Technology Program

Technology is an important component of daily life and as such, Ben Lippen School strives to provide the most innovative and comprehensive course offerings to our students. We want to prepare our students not only for life after high school but for careers in specific technology fields. Beginning in the 2019-20 school year, Ben Lippen School expanded robotics into the middle school. Lego Mindstorm EV3 is part of the technology curriculum which integrates basic skills of innovation and engineering. In the near future, we hope to have a middle school team competing in FIRST® ROBOTICS COMPETITION similar to our high school robotics team. We will also have EV3’s in the High School as well as VEX and TETRIX systems. We aspire to challenge our students and motivate them to be innovative and resourceful. The curriculum goes beyond what is required for competition to cover electronics, drafting, 3-D modeling, and 3-D printing. Students learn computer networking and programming for several different platforms, including Arduino and Raspberry Pi, as they create challenging and fun projects.

Competition Robotics

Robotics State Trophies and MedalsFalcon Force 9121, Ben Lippen’s competition robotics team, competes in FIRST® Tech Challenge. In this cumulative annual competition, teams made up of students in grades 7 through 12 design, build, and program robots which then compete in a head-to-head challenge to accomplish specific tasks.  Each match is played with an alliance team.  Their combined scores vs the other alliances’ scores determine the winner. This year, the robotics team is the biggest to date and they have done a phenomenal job at ensuring that Ben Lippen School competes at the highest level with character and excellence. Click below to read about the successes of Ben Lippen’s robotics team during the 2019-20 school year.

Robotics Teams Earns State Championship

Follow Ben Lippen’s Robotics team on Instagram at to stay in the know!

High School Technology Offerings

The following courses are offered for the 2021-22 school year.

Robotic Fundamentals
Students will be introduced to robotics using the LEGO MINDSTORMS systems and VEX HQ systems.  While building robots and learning to program them, students will look at in-depth, multi-faceted engineering challenges. This full-year course meets the Technology graduation requirement. No prerequisite. (1.0 credit)

Advanced Robotics – Computer Hardware & Electronics
Using TETRIX ROBOT SYSTEMS, students will design, build, and program robots to a new level, applying real-world math and science concepts. Students will develop problem-solving, organizational, and team-building skills while using technical drawing or drafting, 3-D printing, and advanced 3D modeling. This class will also compete in an FTC FIRST Tech Challenge. We will explore Raspberry Pi systems and create projects with them. This full-year course meets the Technology graduation requirement. Prerequisite: Satisfactory completion of Robotics Fundamentals. Prior robotics experience may be considered in lieu of Robotics Fundamentals upon faculty approval. (1.0 credit)

Computer Science Principles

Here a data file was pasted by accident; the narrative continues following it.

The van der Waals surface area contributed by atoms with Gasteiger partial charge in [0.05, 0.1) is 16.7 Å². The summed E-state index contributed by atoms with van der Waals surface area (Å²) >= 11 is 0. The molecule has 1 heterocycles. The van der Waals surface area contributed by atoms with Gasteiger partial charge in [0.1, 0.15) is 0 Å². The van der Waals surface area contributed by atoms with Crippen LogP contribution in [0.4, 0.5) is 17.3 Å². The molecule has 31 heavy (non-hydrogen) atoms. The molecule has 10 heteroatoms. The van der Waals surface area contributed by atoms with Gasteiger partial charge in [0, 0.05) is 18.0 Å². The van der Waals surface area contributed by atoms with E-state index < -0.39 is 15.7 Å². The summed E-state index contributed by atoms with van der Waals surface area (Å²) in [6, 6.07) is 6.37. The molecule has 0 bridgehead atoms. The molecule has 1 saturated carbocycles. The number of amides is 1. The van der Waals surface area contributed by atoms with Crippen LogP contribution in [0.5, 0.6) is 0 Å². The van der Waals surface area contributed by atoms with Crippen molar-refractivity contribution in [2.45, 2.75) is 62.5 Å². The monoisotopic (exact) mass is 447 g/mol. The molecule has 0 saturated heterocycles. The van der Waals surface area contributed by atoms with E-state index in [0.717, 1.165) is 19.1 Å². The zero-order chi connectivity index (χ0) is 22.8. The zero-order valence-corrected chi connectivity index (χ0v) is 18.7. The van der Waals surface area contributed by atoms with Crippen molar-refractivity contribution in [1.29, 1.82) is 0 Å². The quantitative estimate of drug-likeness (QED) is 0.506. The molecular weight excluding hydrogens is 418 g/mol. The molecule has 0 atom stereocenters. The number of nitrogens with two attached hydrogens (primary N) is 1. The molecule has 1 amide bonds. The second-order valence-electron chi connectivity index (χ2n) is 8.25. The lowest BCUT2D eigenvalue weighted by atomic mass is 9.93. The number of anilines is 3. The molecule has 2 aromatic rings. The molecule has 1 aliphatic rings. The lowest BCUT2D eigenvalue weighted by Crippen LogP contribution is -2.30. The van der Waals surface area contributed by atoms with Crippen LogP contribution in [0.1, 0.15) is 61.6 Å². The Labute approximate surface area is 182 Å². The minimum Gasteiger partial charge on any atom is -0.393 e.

This class introduces students to the foundational concepts of computer science and challenges them to explore how computing and technology can impact the world from a Christian worldview. In this class, students will obtain basic skills like cloud computing, office apps, Basic HTML5, digital citizenship, and more. No prerequisite. (1.0 credit)

Programming Fundamentals
Students with no programming background will learn the basic fundamentals of programming.  The class will be geared to introduce students to iOS Programming and App Development (XCode/Swift). Coding, principles of design, and mobile engineering with hands-on experience will be included. This full-year course meets the Technology graduation requirement. No prerequisite. (1.0 credit)

Engineering Principles
Engineering Principles is an introductory course into the study of engineering. It is for students who are interested in pursuing a career in engineering, engineering technology, architecture, construction science, mechanics, or other related fields in college. It is also for students who are interested in learning more about applied physics and the physical world that God created. Engineering Principles is focused on two major areas: Statics, which includes structural analysis and civil engineering, and Mechanics, which includes simple mechanisms and power transfer systems. Upon completion, students will be prepared for entry-level engineering courses in college. No prerequisite. (1.0 credit)

Design and Assembly Engineering
This course is meant to build upon the Foundations of Innovation course, or to be a less technical alternative to Engineering Principles. Instead of studying specific disciplines of engineering, the focus will be on the design process loop. Students will take original ideas and bring them to life.  Major steps that will be emphasized are building prototypes, testing and data, and design refining. This is an opportunity for students who came up with ideas during the Foundations of Innovation course, or during other times, to make their ideas into actual products. No prerequisite. (1.0 credit)

AP Computer Science A – Java
In this computer science course, you will learn the basics of programming in the Java language, and cover topics relevant to the AP Computer Science A course and exam. This course includes a broad view of computer operations, the global impact of computing, and then introduces Java programming concepts including variables, selection, and object-oriented design.  Prerequisites: Programming Fundamentals (1.0 credit)